Founded as early as 1400 to 1200 b.c.e., Zoroastrianism spread from central Asia to Iran around the ninth century b.c.e., where it was propagated by priests called the magi, or mobeds. Zoroastrianism remained the major faith in Iran until the Sassanian state fell to the Arabs in 651 c.e. Thereafter, the religion lost many followers through conversion to Islam between the eighth and the thirteenth centuries. Zoroastrianism reached India in the tenth century, when some Zoroastrians migrated from Iran to avoid adopting Islam. Descendants of these immigrants are called the Parsis (Parsees). Those who remained behind sought refuge from Islam by moving to sparsely populated regions in central Iran. By the thirteenth century, extensive contact between Parsis and Persian Zoroastrians had recommenced. In 1854, when the Parsis sent an emissary to the Qajar court, the poll tax levied on Iranian Zoroastrians by the Muslim state was abolished. The community in India flourished, and in the mid-1990s it numbered around 72,000.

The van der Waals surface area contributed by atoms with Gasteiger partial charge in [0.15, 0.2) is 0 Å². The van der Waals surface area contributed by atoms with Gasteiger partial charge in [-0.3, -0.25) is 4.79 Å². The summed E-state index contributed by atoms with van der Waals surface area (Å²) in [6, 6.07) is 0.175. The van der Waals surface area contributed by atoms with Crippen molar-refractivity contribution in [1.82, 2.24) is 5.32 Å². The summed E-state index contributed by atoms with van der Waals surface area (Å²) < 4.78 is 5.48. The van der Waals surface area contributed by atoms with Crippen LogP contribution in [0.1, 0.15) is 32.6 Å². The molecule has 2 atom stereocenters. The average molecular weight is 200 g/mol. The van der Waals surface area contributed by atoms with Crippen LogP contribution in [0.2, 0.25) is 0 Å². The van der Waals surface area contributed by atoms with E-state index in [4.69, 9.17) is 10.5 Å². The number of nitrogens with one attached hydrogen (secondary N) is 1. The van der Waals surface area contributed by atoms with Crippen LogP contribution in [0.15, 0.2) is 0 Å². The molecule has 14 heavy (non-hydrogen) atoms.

Zoroastrians in Iran encountered less success, though there was a respite from financial hardship and pressure to practice Islam during the Pahlavi dynasty (19251979). Since the Iranian Revolution, despite being recognized as an official minority of about 30,000, Zoroastrians are offered little protection from their Muslim neighbors, and many have fled Iran. International dispersion during the twentieth century has produced Zoroastrian communities in Pakistan (3,700), England (7,000), Australia (1,000), the United States and Canada (10,000), and other countries. By the early 1990s, low birthrates together with widespread nonacceptance of converts contributed to an overall decline in the number of Zoroastrians.